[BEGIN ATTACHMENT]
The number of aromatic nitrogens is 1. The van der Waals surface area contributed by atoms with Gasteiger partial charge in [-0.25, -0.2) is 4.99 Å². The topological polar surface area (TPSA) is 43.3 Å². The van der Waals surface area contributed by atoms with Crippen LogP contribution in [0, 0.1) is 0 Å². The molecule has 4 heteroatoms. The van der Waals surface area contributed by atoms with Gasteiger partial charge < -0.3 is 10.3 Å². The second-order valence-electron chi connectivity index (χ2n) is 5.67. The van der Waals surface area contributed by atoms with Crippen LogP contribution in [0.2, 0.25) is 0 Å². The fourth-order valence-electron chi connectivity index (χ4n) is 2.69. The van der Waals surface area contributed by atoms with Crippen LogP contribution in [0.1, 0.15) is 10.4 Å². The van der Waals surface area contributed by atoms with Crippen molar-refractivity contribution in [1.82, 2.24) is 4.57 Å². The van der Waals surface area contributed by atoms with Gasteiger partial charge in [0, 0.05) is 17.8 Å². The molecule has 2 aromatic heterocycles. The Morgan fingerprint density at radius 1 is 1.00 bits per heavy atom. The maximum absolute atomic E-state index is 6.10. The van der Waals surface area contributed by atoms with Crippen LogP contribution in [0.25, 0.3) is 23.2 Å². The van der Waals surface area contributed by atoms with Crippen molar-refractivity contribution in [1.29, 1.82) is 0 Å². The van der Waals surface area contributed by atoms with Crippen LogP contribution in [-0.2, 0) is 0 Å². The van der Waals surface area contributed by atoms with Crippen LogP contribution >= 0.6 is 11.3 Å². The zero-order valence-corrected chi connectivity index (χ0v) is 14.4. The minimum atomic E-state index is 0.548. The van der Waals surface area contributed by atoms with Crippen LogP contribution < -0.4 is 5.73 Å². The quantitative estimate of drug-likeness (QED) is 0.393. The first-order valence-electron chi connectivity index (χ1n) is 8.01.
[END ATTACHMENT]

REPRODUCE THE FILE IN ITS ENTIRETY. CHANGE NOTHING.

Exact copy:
The number of aromatic nitrogens is 1. The van der Waals surface area contributed by atoms with Gasteiger partial charge in [-0.25, -0.2) is 4.99 Å². The topological polar surface area (TPSA) is 43.3 Å². The van der Waals surface area contributed by atoms with Crippen LogP contribution in [0, 0.1) is 0 Å². The molecule has 4 heteroatoms. The van der Waals surface area contributed by atoms with Gasteiger partial charge < -0.3 is 10.3 Å². The second-order valence-electron chi connectivity index (χ2n) is 5.67. The van der Waals surface area contributed by atoms with Crippen LogP contribution in [0.2, 0.25) is 0 Å². The fourth-order valence-electron chi connectivity index (χ4n) is 2.69. The van der Waals surface area contributed by atoms with Crippen LogP contribution in [0.1, 0.15) is 10.4 Å². The van der Waals surface area contributed by atoms with Crippen molar-refractivity contribution in [1.82, 2.24) is 4.57 Å². The van der Waals surface area contributed by atoms with Gasteiger partial charge in [0, 0.05) is 17.8 Å². The molecule has 2 aromatic heterocycles. The Morgan fingerprint density at radius 1 is 1.00 bits per heavy atom. The maximum absolute atomic E-state index is 6.10. The van der Waals surface area contributed by atoms with Crippen LogP contribution in [0.25, 0.3) is 23.2 Å². The van der Waals surface area contributed by atoms with Crippen molar-refractivity contribution in [1.29, 1.82) is 0 Å². The van der Waals surface area contributed by atoms with Crippen LogP contribution in [-0.2, 0) is 0 Å². The van der Waals surface area contributed by atoms with Crippen LogP contribution >= 0.6 is 11.3 Å². The zero-order valence-corrected chi connectivity index (χ0v) is 14.4. The minimum atomic E-state index is 0.548. The van der Waals surface area contributed by atoms with Crippen LogP contribution < -0.4 is 5.73 Å². The quantitative estimate of drug-likeness (QED) is 0.393. The first-order valence-electron chi connectivity index (χ1n) is 8.01.